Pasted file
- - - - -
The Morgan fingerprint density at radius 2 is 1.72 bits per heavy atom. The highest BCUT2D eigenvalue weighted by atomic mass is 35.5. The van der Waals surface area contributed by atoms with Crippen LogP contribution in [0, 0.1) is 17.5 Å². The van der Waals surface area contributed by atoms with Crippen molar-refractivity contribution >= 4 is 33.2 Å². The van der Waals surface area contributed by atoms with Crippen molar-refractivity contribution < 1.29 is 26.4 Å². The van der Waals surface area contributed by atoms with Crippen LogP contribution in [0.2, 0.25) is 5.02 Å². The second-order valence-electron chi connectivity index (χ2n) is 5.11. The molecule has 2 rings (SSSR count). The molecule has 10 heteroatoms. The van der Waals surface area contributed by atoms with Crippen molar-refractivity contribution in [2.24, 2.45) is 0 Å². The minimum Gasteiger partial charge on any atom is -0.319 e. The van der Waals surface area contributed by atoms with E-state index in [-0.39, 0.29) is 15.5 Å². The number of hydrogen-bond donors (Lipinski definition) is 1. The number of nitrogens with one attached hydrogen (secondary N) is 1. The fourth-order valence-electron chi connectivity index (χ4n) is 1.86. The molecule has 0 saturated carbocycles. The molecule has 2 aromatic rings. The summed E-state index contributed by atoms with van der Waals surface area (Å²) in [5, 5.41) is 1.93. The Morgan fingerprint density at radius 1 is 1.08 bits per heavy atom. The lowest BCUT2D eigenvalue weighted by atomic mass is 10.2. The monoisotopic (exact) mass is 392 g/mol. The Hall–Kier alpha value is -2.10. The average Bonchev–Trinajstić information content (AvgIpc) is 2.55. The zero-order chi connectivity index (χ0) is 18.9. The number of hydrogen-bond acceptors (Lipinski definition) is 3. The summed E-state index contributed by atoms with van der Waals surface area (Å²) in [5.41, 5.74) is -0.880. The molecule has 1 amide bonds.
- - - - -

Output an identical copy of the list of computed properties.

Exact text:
The Morgan fingerprint density at radius 2 is 1.72 bits per heavy atom. The highest BCUT2D eigenvalue weighted by atomic mass is 35.5. The van der Waals surface area contributed by atoms with Crippen LogP contribution in [0, 0.1) is 17.5 Å². The van der Waals surface area contributed by atoms with Crippen molar-refractivity contribution >= 4 is 33.2 Å². The van der Waals surface area contributed by atoms with Crippen molar-refractivity contribution < 1.29 is 26.4 Å². The van der Waals surface area contributed by atoms with Crippen LogP contribution in [0.2, 0.25) is 5.02 Å². The second-order valence-electron chi connectivity index (χ2n) is 5.11. The molecule has 2 rings (SSSR count). The molecule has 10 heteroatoms. The van der Waals surface area contributed by atoms with Crippen molar-refractivity contribution in [2.24, 2.45) is 0 Å². The minimum Gasteiger partial charge on any atom is -0.319 e. The van der Waals surface area contributed by atoms with E-state index in [-0.39, 0.29) is 15.5 Å². The number of hydrogen-bond donors (Lipinski definition) is 1. The number of nitrogens with one attached hydrogen (secondary N) is 1. The fourth-order valence-electron chi connectivity index (χ4n) is 1.86. The molecule has 0 saturated carbocycles. The molecule has 2 aromatic rings. The summed E-state index contributed by atoms with van der Waals surface area (Å²) in [5, 5.41) is 1.93. The Morgan fingerprint density at radius 1 is 1.08 bits per heavy atom. The lowest BCUT2D eigenvalue weighted by atomic mass is 10.2. The monoisotopic (exact) mass is 392 g/mol. The Hall–Kier alpha value is -2.10. The average Bonchev–Trinajstić information content (AvgIpc) is 2.55. The zero-order chi connectivity index (χ0) is 18.9. The number of hydrogen-bond acceptors (Lipinski definition) is 3. The summed E-state index contributed by atoms with van der Waals surface area (Å²) in [5.41, 5.74) is -0.880. The molecule has 1 amide bonds.